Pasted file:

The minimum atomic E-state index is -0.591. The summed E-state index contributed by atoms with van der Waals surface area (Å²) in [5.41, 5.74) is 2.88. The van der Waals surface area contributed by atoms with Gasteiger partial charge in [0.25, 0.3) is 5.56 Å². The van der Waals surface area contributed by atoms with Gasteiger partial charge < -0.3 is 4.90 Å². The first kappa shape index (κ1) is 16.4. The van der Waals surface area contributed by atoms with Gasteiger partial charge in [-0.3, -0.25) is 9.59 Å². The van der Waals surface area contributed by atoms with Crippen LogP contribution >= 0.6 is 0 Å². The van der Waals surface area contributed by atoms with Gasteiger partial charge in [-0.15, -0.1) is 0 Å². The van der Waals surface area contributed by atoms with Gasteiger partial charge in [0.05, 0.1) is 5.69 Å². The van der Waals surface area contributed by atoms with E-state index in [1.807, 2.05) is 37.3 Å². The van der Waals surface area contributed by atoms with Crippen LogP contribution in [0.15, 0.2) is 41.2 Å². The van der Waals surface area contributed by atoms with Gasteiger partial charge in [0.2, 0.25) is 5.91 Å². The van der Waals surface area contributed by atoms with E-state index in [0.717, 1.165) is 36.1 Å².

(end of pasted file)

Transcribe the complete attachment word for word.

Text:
The minimum atomic E-state index is -0.591. The summed E-state index contributed by atoms with van der Waals surface area (Å²) in [5.41, 5.74) is 2.88. The van der Waals surface area contributed by atoms with Gasteiger partial charge in [0.25, 0.3) is 5.56 Å². The van der Waals surface area contributed by atoms with Gasteiger partial charge < -0.3 is 4.90 Å². The first kappa shape index (κ1) is 16.4. The van der Waals surface area contributed by atoms with Gasteiger partial charge in [-0.3, -0.25) is 9.59 Å². The van der Waals surface area contributed by atoms with Crippen LogP contribution >= 0.6 is 0 Å². The van der Waals surface area contributed by atoms with Gasteiger partial charge in [-0.15, -0.1) is 0 Å². The van der Waals surface area contributed by atoms with Gasteiger partial charge in [0.05, 0.1) is 5.69 Å². The van der Waals surface area contributed by atoms with E-state index in [1.807, 2.05) is 37.3 Å². The van der Waals surface area contributed by atoms with Crippen LogP contribution in [0.15, 0.2) is 41.2 Å². The van der Waals surface area contributed by atoms with Gasteiger partial charge in [0.2, 0.25) is 5.91 Å². The van der Waals surface area contributed by atoms with E-state index in [0.717, 1.165) is 36.1 Å².